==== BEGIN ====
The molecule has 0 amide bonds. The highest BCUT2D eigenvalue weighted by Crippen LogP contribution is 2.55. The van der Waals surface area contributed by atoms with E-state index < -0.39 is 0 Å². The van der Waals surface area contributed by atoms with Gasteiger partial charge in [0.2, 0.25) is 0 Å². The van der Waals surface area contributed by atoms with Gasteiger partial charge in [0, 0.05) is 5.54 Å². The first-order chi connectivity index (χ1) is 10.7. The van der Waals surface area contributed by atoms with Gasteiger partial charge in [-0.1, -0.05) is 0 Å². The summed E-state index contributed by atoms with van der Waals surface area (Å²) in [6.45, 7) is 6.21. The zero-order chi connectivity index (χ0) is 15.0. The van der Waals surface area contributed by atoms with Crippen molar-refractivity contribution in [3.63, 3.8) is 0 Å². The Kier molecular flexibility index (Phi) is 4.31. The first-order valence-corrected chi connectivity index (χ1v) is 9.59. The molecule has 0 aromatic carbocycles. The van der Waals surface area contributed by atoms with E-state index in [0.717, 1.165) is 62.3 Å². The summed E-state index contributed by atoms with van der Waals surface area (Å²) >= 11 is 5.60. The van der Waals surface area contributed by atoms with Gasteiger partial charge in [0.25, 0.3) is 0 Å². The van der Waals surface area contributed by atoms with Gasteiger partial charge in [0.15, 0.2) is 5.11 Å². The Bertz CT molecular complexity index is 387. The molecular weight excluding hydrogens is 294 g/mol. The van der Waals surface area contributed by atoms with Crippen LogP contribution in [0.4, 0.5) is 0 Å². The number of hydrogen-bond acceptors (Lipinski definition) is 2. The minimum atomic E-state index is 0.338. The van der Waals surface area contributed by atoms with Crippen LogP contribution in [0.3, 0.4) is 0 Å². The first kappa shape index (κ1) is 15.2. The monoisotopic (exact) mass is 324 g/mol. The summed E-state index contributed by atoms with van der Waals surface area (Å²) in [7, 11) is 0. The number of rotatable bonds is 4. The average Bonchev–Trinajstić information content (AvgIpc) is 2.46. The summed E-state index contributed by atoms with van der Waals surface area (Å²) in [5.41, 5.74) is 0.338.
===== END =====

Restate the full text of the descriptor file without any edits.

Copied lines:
The molecule has 0 amide bonds. The highest BCUT2D eigenvalue weighted by Crippen LogP contribution is 2.55. The van der Waals surface area contributed by atoms with E-state index < -0.39 is 0 Å². The van der Waals surface area contributed by atoms with Gasteiger partial charge in [0.2, 0.25) is 0 Å². The van der Waals surface area contributed by atoms with Gasteiger partial charge in [0, 0.05) is 5.54 Å². The first-order chi connectivity index (χ1) is 10.7. The van der Waals surface area contributed by atoms with Gasteiger partial charge in [-0.1, -0.05) is 0 Å². The summed E-state index contributed by atoms with van der Waals surface area (Å²) in [6.45, 7) is 6.21. The zero-order chi connectivity index (χ0) is 15.0. The van der Waals surface area contributed by atoms with Crippen molar-refractivity contribution in [3.63, 3.8) is 0 Å². The Kier molecular flexibility index (Phi) is 4.31. The first-order valence-corrected chi connectivity index (χ1v) is 9.59. The molecule has 0 aromatic carbocycles. The van der Waals surface area contributed by atoms with E-state index in [0.717, 1.165) is 62.3 Å². The summed E-state index contributed by atoms with van der Waals surface area (Å²) >= 11 is 5.60. The van der Waals surface area contributed by atoms with Gasteiger partial charge in [0.25, 0.3) is 0 Å². The van der Waals surface area contributed by atoms with Gasteiger partial charge in [0.15, 0.2) is 5.11 Å². The Bertz CT molecular complexity index is 387. The molecular weight excluding hydrogens is 294 g/mol. The van der Waals surface area contributed by atoms with Crippen LogP contribution in [0.4, 0.5) is 0 Å². The number of hydrogen-bond acceptors (Lipinski definition) is 2. The minimum atomic E-state index is 0.338. The van der Waals surface area contributed by atoms with Crippen LogP contribution in [0.3, 0.4) is 0 Å². The first kappa shape index (κ1) is 15.2. The monoisotopic (exact) mass is 324 g/mol. The summed E-state index contributed by atoms with van der Waals surface area (Å²) in [7, 11) is 0. The number of rotatable bonds is 4. The average Bonchev–Trinajstić information content (AvgIpc) is 2.46. The summed E-state index contributed by atoms with van der Waals surface area (Å²) in [5.41, 5.74) is 0.338.